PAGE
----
There is no defense. The danger of any comment on the video of Donald Trump’s lewd comments is that it will appear to defend him. What he said was gross. Full stop.
This post, however, is not directly about Trump the man or about what political action is called for from the GOP at the moment. It’s more me unburdening myself of a resentment. Forgive me if what follows sounds a bit self-righteous. It’s not my intent to scold, but to build to a different point.
I hate Donald Trump’s and Billy Bush’s conversation; it sickens me. But I’m equally sickened by everyone’s on-demand horror. When I was in high school, a large percentage of my friends, particularly my guy friends, listened to Howard Stern’s radio show every morning. I never listened, but I caught the gist in their joking comments, and later in life I caught a few moments of his cable TV show. I gather that abusive talk about women was the whole point of the show. Stern talked that way about women to their faces—evaluating their body parts and telling them what he’d like to do to them, and they submitted (the right word!) for publicity’s sake. When male guests visited, they joined Stern for, yes, “locker room” bragging about their sexual exploits. That was the show, and it was celebrated—enough for Stern to go from radio to cable TV to a movie about his life.
Rap lyrics celebrate the assault of women all day long, and our pop stars twerk for the precise purpose of attracting lewd attention, and some of these artists are fêted at the White House and elsewhere as role models for young people. My friends—even some of my pious Christian friends—watch and celebrate Game of Thrones, which if I understand correctly, features graphic depictions of the demeaning of women and everyone else.
Bill Maher, hero to the Left (and likewise to some on the Right for his straight talk about Islam), has a foul mouth and celebrates his hanging out at the Playboy Mansion, where people are known to behave in the way Trump describes, and that is perfectly cool. Even Ann Coulter wants to be friends with him.
President Kennedy joked about his presidency being like a golf course; I will spare you the foul punch line if you don’t already know it. Senator Ted Kennedy was caught in flagrante delicto drunk and palming waitresses. Bill Clinton is a known sexual predator. Joe Biden has often been shown on camera being far too handsy with pretty women.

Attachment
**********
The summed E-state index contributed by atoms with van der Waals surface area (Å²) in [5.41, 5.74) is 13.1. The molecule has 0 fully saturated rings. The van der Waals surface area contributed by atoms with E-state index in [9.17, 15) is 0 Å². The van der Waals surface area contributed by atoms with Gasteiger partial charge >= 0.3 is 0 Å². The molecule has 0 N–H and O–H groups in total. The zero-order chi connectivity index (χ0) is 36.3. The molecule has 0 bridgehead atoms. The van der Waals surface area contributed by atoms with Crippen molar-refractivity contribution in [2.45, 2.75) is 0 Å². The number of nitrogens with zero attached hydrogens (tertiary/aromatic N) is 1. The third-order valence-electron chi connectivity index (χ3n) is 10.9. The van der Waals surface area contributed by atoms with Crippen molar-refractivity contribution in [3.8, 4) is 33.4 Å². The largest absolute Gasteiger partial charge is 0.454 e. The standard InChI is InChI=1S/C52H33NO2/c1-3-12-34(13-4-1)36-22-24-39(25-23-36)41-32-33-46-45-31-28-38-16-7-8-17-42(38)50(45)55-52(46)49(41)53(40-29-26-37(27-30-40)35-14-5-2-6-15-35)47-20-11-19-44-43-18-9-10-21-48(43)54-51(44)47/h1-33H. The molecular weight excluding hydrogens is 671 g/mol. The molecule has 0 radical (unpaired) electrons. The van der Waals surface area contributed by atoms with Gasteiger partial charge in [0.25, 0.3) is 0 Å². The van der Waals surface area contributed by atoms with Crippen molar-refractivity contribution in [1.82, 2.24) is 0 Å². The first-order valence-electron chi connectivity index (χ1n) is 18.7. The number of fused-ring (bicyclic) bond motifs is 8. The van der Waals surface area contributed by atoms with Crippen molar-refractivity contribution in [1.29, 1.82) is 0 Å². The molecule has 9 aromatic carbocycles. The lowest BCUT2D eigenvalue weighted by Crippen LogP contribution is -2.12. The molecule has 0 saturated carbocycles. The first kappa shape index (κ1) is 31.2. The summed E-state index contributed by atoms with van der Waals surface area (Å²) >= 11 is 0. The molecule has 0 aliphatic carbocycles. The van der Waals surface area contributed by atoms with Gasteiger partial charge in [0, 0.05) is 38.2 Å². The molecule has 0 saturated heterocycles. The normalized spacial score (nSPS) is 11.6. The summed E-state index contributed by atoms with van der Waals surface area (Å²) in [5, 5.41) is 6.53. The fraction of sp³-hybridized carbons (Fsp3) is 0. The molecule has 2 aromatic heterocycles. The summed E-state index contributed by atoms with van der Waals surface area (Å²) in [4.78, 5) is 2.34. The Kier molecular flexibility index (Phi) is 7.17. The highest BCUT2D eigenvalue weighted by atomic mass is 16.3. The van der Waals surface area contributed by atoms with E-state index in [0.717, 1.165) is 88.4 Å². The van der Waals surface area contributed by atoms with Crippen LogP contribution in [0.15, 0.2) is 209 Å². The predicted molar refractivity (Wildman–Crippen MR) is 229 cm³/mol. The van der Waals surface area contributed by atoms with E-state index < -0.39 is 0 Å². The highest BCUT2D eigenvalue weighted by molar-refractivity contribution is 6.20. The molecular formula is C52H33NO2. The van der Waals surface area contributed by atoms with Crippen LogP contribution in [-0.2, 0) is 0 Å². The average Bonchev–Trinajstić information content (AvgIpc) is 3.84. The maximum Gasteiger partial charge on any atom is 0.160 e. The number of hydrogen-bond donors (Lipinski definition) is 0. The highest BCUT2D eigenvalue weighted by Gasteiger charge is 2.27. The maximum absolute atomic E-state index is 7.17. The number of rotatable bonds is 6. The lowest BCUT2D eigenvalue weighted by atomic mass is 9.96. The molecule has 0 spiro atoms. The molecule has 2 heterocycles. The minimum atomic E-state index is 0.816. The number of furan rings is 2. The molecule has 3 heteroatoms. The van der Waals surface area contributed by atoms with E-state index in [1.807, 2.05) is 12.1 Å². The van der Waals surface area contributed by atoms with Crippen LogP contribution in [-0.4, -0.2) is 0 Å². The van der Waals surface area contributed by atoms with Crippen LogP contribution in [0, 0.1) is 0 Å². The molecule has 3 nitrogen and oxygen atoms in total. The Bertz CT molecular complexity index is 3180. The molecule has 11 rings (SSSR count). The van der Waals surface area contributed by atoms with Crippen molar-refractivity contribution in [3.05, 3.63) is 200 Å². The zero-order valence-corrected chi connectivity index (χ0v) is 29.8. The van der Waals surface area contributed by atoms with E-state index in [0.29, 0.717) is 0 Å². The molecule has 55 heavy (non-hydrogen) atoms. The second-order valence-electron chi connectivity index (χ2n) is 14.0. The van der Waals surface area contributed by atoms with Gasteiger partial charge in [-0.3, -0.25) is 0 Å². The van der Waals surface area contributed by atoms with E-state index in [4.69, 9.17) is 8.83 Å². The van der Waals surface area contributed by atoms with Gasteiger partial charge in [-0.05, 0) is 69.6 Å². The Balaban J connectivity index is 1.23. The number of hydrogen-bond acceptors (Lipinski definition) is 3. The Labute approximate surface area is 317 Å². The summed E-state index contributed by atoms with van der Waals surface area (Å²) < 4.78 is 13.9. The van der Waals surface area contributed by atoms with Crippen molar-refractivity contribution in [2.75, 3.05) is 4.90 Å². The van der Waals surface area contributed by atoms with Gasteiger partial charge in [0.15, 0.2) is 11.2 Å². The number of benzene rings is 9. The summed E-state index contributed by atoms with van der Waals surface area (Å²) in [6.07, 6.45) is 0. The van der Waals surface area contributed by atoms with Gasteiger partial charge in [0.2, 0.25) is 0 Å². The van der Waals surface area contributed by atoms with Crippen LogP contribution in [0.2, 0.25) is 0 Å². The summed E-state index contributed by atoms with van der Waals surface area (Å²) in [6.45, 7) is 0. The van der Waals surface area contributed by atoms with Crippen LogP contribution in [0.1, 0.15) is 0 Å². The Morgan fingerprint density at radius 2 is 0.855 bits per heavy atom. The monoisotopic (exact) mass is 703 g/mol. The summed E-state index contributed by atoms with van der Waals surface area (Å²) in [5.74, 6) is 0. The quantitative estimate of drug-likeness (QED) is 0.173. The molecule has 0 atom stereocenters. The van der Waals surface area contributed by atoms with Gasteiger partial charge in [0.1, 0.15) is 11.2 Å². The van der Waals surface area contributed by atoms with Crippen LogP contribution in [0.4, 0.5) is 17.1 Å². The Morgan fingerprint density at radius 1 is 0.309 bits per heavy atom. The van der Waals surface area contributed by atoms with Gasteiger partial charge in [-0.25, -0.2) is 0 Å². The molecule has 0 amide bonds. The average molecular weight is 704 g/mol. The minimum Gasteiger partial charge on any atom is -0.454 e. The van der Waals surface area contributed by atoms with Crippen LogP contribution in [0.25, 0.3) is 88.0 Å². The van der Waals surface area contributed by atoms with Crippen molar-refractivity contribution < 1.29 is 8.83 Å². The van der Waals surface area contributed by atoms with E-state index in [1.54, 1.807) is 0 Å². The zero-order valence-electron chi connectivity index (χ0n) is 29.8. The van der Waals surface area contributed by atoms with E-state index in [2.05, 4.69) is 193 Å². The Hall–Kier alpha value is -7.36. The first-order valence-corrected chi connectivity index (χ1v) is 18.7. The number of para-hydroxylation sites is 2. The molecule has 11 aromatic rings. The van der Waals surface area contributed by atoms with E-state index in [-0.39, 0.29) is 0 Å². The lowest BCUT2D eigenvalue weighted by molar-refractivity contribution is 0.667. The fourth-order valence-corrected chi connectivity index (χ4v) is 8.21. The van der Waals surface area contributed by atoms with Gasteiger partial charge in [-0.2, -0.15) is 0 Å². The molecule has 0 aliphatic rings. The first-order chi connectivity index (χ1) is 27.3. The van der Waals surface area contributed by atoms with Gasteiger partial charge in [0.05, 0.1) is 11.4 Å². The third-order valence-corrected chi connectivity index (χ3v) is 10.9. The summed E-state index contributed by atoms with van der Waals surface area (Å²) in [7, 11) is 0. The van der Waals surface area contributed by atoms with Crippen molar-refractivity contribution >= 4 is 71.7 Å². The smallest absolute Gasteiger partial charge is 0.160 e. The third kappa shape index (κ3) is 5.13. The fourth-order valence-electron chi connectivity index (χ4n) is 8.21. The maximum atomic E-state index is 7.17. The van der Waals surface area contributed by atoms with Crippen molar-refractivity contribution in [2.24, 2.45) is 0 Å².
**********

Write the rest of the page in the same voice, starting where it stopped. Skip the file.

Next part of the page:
The progressive culture advocates teaching kids to talk in vulgar ways about their sexuality from the time of kindergarten so they’ll be sex-positive. This administration has launched an all-out legal assault on chastity such that any instance of pure living must be wiped out—yea, verily, even unto the Little Sisters of the Poor: You, who are consecrated to being a sign in the world of the glory for which men and women were created and are destined? You will bend to the sexual revolution and finance it.
The Washington Post, on the very morning when it was tut-tutting over Trump’s words, also ran a piece lamenting the demise of a brothel, where women are treated as objects and assaulted and demeaned.
I hate this gross culture that demeans women and sex. It makes me feel sick to my stomach when I think about young men steeped in this sick culture going anywhere near my daughter, who is the most beautiful soul on earth—or anyone else’s daughter. For that matter, I hate the idea of my sons being surrounded by people who can’t behold them as persons, but only dissect them for parts.
But I hate even more the even grosser culture of The Lie where someone like Hillary Clinton or people like the editorialists at the Washington Post and the Formerly Grey Lady get to point their fingers and pretend they didn’t create and celebrate the culture in which Trump merely partakes.
These people who celebrate porn and abortion and make heroic figures out of small-souled, sex-deluded creatures such as Bill Maher and Lena Dunham and Sandra Fluke and lionize sick predator men like the Kennedys and Bill Clinton are not merely being hypocrites or playing politics when they denounce Trump. They are deliberately engaging in The Lie: the corruption of meaning itself. They aren’t outraged because they’re decent. They’re using our decency as a pawn in their quest for political power.
I don’t even have an expletive strong enough to express my contempt for what we’re witnessing this news cycle. All I know is I deeply resent being put in a position where denouncing the grossness of Trump’s remarks becomes playing into a larger Lie and everyone’s rightful disgust becomes a mere political tool.
This is the problem of the corruption of culture, as Harriet Beecher Stowe illustrated brilliantly in Uncle Tom’s Cabin. There, the good guys who defend human dignity are forced by the culture itself to become outlaws—to lie to hide runaway slaves, or break the law to participate in the Underground Railroad. They are forced to defend what they ordinarily would find indefensible in order to defend the greater goods of human liberty, human dignity, and equality before the law. In a corrupt culture, no matter what you do, no one escapes with his purity intact.